Life is busy, especially lately since we’re still (yes!) getting used to the idea of being back in school – on this fifth week of school! So I look for ways to make it easier everywhere I can. Like school lunches.
Since my son went to kindergarten and had to bring his own lunch for school, we’ve incorporated leftovers into our meal plan so that I know they’re eating a healthy school lunch to get them through the day. This one little shift has made busy weekday mornings so much easier.
One of our Feed Our Families readers recently sent me an email asking how we send hot food to school, and whether it really stays warm. I had one of those forehead slapping moments as I read her note because it struck me that I’ve raved about our kid’s school lunch gear (especially our Thermos food jars!) and taking leftovers, but I’ve never shared the “how we do it” part! And that is what this site is all about!
If you know my husband, you’re already aware that he can track down pretty much anything on the internet. Anything. Many many years ago, when we first started our school lunch adventures, we tested the temperature of food sent in the food jars ourselves. Food stayed warm, but he knew there had to be a better way to keep food at the optimal temperature until lunch, so off he went to track down answers.
Tips and tricks abound but here’s what his research and our experiments have found to work best for our children. Keep in mind, we’re making lunches around 7:45 and they’re eating them between 11:15 and 11:45.
The Secret to Hot School Lunch Success in 5 Easy Steps:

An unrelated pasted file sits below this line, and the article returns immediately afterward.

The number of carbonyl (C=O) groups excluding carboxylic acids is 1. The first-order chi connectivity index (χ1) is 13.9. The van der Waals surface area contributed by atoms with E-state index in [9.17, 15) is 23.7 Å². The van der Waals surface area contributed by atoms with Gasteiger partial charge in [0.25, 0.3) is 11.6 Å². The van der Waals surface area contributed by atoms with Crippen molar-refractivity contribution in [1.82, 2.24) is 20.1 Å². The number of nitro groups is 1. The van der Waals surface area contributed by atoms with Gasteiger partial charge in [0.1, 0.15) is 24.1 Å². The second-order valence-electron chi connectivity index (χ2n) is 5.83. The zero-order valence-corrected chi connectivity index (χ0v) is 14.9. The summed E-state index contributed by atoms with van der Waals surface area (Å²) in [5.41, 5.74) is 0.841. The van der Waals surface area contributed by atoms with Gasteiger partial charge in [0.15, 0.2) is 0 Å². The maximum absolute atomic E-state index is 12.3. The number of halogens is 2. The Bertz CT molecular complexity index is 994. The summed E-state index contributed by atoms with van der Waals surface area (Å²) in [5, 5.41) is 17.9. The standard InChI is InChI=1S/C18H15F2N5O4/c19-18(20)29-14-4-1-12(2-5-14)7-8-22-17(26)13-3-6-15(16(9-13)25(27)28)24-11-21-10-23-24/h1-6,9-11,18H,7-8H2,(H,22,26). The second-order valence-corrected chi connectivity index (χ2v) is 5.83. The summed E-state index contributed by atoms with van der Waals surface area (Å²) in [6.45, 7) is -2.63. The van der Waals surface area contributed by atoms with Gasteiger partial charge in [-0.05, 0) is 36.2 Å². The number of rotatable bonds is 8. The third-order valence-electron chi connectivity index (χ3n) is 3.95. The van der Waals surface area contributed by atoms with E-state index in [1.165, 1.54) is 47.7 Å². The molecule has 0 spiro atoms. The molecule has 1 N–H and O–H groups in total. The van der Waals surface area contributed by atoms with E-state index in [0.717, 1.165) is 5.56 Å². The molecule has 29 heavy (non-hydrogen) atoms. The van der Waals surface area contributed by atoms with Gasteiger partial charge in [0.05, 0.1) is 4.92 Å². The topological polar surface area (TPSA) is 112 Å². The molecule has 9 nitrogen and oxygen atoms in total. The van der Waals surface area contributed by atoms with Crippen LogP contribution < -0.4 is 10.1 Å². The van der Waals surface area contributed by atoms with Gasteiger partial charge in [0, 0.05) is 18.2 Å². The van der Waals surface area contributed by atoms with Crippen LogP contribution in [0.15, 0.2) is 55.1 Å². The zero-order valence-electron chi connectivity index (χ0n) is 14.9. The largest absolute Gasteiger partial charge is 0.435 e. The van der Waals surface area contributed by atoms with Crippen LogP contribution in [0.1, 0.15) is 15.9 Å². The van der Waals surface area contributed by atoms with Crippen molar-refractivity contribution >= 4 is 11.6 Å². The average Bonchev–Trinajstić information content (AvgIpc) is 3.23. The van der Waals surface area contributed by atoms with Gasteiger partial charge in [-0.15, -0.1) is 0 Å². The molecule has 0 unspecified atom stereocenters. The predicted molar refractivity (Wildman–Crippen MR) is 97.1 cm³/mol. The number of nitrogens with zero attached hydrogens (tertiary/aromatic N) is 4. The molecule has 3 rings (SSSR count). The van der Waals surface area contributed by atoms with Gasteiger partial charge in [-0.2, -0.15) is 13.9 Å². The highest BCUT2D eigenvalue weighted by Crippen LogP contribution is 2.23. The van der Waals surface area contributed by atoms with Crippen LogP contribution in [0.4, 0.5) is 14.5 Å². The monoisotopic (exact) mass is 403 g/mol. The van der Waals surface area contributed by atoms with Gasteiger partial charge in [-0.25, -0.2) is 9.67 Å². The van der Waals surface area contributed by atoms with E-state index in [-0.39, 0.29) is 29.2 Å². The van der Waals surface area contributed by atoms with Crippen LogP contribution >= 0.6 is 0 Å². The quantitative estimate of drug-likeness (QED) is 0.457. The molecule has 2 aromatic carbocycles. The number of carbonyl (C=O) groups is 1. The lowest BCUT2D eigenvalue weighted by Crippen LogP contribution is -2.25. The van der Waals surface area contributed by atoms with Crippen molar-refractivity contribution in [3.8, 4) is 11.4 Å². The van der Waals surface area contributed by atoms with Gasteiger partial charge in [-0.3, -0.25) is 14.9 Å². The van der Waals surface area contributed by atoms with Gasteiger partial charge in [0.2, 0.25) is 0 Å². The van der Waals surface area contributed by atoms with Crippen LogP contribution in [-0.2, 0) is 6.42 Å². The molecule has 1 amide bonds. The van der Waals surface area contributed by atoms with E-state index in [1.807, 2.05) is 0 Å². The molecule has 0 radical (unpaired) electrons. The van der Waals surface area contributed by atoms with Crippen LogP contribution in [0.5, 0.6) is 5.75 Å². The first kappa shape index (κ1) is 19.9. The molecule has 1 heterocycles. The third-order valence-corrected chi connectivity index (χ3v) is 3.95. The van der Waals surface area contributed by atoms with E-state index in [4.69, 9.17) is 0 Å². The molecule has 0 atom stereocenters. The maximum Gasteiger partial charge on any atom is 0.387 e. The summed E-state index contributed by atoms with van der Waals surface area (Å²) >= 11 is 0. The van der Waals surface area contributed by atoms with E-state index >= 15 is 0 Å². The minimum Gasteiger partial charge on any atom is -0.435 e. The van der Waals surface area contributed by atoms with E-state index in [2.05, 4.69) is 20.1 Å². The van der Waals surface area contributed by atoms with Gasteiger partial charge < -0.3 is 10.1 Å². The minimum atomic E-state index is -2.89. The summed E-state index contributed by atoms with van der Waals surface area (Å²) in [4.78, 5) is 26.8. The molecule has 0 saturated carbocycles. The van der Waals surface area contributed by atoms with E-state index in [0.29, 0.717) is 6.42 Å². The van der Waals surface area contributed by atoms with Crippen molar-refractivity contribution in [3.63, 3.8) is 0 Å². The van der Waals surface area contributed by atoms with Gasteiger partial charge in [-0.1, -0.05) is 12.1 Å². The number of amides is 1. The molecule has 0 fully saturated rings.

- About 10 minutes before you want to put hot food in the food jar, pour boiling water into the jar and seal the lid.
- If you’re packing up something that you want to stay cold, like yogurt, add ice plus cold water instead.
- After 10 minutes (more is ok), heat up your food to a temperature hotter than you might normally eat it at. Just don’t scorch your leftovers!
- Empty the water and promptly serve your food into the food jar.
- Seal the lid.
That’s it! Pack up lunch and head out the door. It’s really that easy.
I wouldn’t recommend packing up your food jar next to an ice pack that keeps water or milk cold. We separate their water bottles from the food jar by either placing it outside the lunch box (my son’s has a pocket outside), or by putting the napkin plus a snack like a Luna bar in between the two for my daughter.
If you have a lunch trick to share, let us know! Send me an email at ginarau(at)feedourfamilies(dot)com or tell us in the comments below. We all need new tips and tricks, right?